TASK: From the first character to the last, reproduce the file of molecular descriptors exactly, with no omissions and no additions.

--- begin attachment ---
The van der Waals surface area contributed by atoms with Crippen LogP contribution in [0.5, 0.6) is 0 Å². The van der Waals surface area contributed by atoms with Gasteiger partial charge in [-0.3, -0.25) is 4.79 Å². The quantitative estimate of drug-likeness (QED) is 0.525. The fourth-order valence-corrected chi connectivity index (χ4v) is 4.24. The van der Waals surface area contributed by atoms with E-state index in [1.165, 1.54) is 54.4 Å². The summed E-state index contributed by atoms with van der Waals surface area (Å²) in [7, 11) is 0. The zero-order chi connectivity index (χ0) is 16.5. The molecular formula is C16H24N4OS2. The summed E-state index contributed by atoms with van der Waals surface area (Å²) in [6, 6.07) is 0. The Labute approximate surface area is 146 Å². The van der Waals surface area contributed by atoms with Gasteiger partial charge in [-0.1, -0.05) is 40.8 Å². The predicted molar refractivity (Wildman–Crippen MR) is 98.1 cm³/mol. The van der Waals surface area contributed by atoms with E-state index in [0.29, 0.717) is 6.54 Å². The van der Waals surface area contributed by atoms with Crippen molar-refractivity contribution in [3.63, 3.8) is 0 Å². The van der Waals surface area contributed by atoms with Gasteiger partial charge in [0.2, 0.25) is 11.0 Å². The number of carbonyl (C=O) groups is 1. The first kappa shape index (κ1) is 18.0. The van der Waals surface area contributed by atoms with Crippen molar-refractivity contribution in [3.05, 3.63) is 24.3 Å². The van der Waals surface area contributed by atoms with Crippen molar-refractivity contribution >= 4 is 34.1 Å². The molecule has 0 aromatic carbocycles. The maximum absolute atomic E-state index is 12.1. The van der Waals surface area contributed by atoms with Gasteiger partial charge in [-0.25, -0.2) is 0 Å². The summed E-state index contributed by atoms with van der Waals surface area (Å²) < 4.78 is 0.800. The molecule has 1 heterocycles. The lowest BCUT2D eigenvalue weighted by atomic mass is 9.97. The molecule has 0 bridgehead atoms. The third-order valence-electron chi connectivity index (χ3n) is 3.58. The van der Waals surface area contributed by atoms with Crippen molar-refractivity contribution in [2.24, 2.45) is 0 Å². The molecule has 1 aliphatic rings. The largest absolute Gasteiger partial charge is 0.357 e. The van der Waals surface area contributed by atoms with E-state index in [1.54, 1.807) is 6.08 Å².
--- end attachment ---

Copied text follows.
The van der Waals surface area contributed by atoms with Crippen LogP contribution in [0.5, 0.6) is 0 Å². The van der Waals surface area contributed by atoms with Gasteiger partial charge in [-0.3, -0.25) is 4.79 Å². The quantitative estimate of drug-likeness (QED) is 0.525. The fourth-order valence-corrected chi connectivity index (χ4v) is 4.24. The van der Waals surface area contributed by atoms with E-state index in [1.165, 1.54) is 54.4 Å². The summed E-state index contributed by atoms with van der Waals surface area (Å²) in [7, 11) is 0. The zero-order chi connectivity index (χ0) is 16.5. The molecular formula is C16H24N4OS2. The summed E-state index contributed by atoms with van der Waals surface area (Å²) in [6, 6.07) is 0. The Labute approximate surface area is 146 Å². The van der Waals surface area contributed by atoms with Gasteiger partial charge in [-0.1, -0.05) is 40.8 Å². The predicted molar refractivity (Wildman–Crippen MR) is 98.1 cm³/mol. The van der Waals surface area contributed by atoms with E-state index in [0.29, 0.717) is 6.54 Å². The van der Waals surface area contributed by atoms with Crippen molar-refractivity contribution in [3.63, 3.8) is 0 Å². The van der Waals surface area contributed by atoms with Gasteiger partial charge in [0.2, 0.25) is 11.0 Å². The number of carbonyl (C=O) groups is 1. The first kappa shape index (κ1) is 18.0. The van der Waals surface area contributed by atoms with Crippen molar-refractivity contribution in [3.05, 3.63) is 24.3 Å². The van der Waals surface area contributed by atoms with Crippen molar-refractivity contribution >= 4 is 34.1 Å². The molecule has 0 aromatic carbocycles. The maximum absolute atomic E-state index is 12.1. The van der Waals surface area contributed by atoms with Gasteiger partial charge in [-0.25, -0.2) is 0 Å². The summed E-state index contributed by atoms with van der Waals surface area (Å²) < 4.78 is 0.800. The molecule has 1 heterocycles. The lowest BCUT2D eigenvalue weighted by atomic mass is 9.97. The molecule has 0 bridgehead atoms. The third-order valence-electron chi connectivity index (χ3n) is 3.58. The van der Waals surface area contributed by atoms with Crippen molar-refractivity contribution in [2.24, 2.45) is 0 Å². The molecule has 1 aliphatic rings. The largest absolute Gasteiger partial charge is 0.357 e. The van der Waals surface area contributed by atoms with E-state index in [1.54, 1.807) is 6.08 Å².